One of the first causal methods we ever learn in statistics class is to “control for X”. We can use a regression that controls for X, and if we wonder what that means, we need only review the Frisch-Waugh-Lovell theorem to see what a multivariate regression is equivalent to. As you progress, you may learn that there are a whole range of estimators, though, that use covariates to reconstruct a missing counterfactual when trying to estimate some average treatment effect. There’s matching methods which basically impute missing counterfactuals by finding units in the comparison group that have the same or almost the same covariate values. There’s even fixes for when you can’t find the exact matches, too, such as Abadie and Imbens (2011) bias correction methods for matching discrepancies. There’s propensity scores which can be used, also, to find matches, as well as used as weights in simple comparisons between treatment and control. And then there are things sort of in between like coarsened exact matching. The number of ways in which you can try to solve thorny causal inference problems through the use of covariates is very long, and very old, and if you enjoy causal inference and econometrics, many of these will the more you spend time with become interesting, and maybe even beautiful.

But ask an economist if these beautiful objects are fit for solving causal inference problems, and more times than not, the answer will be an unambiguous “no”. They won’t even flinch when they say it too! Many economists will just flat out look you in the face and say not only are these unlikely to be useful in real life — they just refuse to even accept the possibility that they’ll ever work.

The problem isn’t the math. All estimators that are unbiased are unbiased and we have proofs to show it. The problem isn’t the math. The problem is the data. Economists in this day and age are borderline allergic to using “selection on observable” methods. And the main reasons given is that they don’t believe the conditional independence assumption.

You see, there are two assumptions that must hold in your dataset in order for any covariate adjustment method to recover an aggregate causal parameter. The first is conditional independence and the second is common support. Common support actually gets short shrift a lot of the times when selection on observables comes up, but it’s often problems with support that will kill a regression model. Not because regressions inherently violate common support. Rather, anyone can run a regression without checking for common support. It’s hard to do when you have many covariates, which is one the advantages propensity scores have for us — they collapse all those covariates into a single scalar which allows for simple checks for support, such as histograms.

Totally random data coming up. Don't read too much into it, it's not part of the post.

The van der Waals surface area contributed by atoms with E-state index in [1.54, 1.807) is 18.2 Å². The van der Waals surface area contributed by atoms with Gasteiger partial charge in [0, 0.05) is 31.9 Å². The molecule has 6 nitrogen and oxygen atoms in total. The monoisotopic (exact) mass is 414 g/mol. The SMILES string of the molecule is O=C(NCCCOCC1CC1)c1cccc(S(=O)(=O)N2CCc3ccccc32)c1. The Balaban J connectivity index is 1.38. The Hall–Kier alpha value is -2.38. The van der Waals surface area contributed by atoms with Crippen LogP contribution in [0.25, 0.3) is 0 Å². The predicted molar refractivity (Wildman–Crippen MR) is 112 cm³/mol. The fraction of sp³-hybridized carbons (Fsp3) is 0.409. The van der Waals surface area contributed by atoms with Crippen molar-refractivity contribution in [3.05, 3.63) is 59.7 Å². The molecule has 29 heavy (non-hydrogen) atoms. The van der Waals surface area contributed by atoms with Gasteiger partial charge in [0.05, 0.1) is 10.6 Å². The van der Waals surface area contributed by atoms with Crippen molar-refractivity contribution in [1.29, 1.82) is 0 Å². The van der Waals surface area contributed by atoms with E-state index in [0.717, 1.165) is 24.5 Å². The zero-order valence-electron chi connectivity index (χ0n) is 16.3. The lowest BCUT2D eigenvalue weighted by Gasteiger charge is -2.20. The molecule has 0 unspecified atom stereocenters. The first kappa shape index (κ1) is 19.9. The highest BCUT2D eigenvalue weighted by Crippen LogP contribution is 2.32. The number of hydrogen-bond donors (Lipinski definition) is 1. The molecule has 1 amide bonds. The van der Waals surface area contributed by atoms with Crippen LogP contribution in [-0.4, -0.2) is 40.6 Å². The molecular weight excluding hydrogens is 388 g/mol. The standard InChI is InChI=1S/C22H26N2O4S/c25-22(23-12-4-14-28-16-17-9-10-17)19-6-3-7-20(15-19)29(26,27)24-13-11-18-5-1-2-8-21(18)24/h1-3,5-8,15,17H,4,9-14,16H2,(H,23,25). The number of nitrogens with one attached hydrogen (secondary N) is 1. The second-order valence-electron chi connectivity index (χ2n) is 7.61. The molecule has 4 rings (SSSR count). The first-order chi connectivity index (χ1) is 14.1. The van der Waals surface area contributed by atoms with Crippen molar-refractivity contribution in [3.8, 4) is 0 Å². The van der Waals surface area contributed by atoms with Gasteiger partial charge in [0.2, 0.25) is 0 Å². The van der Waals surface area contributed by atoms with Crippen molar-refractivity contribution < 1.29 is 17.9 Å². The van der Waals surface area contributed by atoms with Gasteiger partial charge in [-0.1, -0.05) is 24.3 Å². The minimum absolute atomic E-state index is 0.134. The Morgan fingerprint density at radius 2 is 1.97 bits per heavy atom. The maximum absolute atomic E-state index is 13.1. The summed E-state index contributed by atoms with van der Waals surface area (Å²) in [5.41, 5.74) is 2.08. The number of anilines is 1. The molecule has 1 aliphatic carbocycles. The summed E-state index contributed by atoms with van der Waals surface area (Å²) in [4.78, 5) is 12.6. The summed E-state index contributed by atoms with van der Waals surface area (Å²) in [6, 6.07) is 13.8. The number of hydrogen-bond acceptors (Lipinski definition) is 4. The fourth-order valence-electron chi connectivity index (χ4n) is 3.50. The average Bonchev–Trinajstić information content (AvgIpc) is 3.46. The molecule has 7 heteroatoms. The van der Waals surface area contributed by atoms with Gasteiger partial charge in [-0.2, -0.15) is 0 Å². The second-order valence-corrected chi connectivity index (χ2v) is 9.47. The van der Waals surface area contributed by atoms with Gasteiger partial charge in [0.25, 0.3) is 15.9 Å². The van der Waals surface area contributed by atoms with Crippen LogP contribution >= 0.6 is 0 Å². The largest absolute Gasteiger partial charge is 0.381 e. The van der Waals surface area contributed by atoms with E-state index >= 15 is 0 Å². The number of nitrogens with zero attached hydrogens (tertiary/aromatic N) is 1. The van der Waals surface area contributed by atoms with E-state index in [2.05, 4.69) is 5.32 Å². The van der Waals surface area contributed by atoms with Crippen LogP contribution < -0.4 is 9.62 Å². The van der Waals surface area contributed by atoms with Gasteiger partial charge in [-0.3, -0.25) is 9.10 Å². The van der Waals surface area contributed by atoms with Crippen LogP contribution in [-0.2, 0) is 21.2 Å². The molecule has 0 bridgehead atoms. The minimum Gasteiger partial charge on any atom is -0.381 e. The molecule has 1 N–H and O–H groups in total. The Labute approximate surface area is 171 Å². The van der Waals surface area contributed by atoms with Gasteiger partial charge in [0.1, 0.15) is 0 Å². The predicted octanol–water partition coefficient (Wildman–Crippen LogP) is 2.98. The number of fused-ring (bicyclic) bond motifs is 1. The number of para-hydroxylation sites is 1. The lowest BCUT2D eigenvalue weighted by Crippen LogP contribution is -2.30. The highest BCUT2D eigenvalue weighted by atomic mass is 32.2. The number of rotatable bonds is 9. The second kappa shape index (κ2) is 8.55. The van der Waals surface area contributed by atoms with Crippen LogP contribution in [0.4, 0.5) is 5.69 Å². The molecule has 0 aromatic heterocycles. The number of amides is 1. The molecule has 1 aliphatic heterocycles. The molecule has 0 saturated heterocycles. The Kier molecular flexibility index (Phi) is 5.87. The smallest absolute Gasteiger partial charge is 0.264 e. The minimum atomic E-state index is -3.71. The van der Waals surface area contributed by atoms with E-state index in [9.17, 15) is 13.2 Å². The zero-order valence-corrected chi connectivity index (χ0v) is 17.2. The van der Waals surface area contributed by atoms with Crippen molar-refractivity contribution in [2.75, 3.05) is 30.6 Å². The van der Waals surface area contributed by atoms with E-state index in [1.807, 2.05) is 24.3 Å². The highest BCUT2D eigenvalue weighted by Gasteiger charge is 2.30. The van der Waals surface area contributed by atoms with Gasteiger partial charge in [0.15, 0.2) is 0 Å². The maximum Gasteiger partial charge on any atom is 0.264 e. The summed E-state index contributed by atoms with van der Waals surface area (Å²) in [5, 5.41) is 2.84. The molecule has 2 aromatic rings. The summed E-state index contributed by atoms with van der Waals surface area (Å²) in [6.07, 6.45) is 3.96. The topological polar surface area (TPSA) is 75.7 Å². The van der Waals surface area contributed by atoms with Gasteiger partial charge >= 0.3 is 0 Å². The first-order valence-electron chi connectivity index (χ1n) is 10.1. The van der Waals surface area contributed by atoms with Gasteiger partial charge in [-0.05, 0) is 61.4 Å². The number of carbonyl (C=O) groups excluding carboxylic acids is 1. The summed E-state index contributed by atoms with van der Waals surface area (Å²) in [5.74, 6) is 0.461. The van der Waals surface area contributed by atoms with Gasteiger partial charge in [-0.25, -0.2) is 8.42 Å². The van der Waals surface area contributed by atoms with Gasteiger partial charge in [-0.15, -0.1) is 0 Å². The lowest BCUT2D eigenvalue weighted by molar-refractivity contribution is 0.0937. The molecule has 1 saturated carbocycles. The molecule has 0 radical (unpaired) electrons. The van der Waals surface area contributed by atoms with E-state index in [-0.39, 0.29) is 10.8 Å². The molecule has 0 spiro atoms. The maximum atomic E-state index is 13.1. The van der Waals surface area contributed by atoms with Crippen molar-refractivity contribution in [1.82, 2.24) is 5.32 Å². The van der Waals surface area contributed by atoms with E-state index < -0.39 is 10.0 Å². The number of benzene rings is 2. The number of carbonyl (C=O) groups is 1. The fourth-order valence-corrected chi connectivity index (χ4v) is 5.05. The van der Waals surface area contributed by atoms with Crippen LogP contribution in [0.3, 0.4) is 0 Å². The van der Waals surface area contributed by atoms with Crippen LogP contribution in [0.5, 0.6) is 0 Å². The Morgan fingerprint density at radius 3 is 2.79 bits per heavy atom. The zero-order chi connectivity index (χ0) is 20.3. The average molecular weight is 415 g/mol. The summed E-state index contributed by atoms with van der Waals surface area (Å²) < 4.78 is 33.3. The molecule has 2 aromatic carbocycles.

But common support is testable, and if you have it, then you have it, and so that can’t really be the source for why so many microeconomists just turn their noses up to selection on observables as a class of problems. The real target to many is the first one: conditional independence. Conditional independence is written like this:

Sorry for the sloppy independence symbol there, but my equation editor doesn’t have the symbol I ordinarily use. But that’s basically the independence symbol. And conditional independence, or what is sometimes also called unconfoundedness, is required to estimate aggregate causal parameters anytime you are adjusting for covariates. Let me walk you through this equation for a moment:

The stuff on the left are potential outcomes. These are states of the world, not realized, hypothetical, they exist

*a priori*but are unknown.The independence symbol followed by

*D*(the treatment variable) means that the treatment assignment is made across the sample of units for some reason, but whatever that reason is, it’s got nothing to do with either potential outcome or functions of them (like the treatment effect itself)And last the “conditional on X” part.

The last part, conditional on X, is not the only motivation for including covariates in a regression and expected the coefficient on the treatment variable to have a causal interpretation. Rather, it’s the entire line that justifies “running regressions controlling for X”. What it basically means is that X is a confounder, but good news — it’s the only confounder. It’s both known and it’s quantified. The known part requires a model, be it formal or informal in nature, and the quantified means it’s measured and in your dataset. So if you have the known and quantified confounder, then a whole host of solutions avail themselves to you like regression, matching, propensity scores, etc.

There’s a group of economists who object to this statement, and usually it’s that “known” part. They’ll basically just throw up their hands and say “Look, I don’t believe your model. I’m not saying you’re a liar. I’m just saying I could write a hundred models down and sometimes X satisfies this statement and sometimes it doesn’t. Which model is true?” And I think that is true — there’s a lot of people that are agnostic about the models and so are reluctant to use covariate adjustment which itself requires a model to know which covariates are confounders and which ones are just irrelevant or downright dangerous.

But I have a different theory. I think there are also economists who reject conditional independence, not because they reject models, but rather because they embrace them. Or rather they embrace a particular model, an all encompassing model, of human decision making that I’ll just call “rationality”.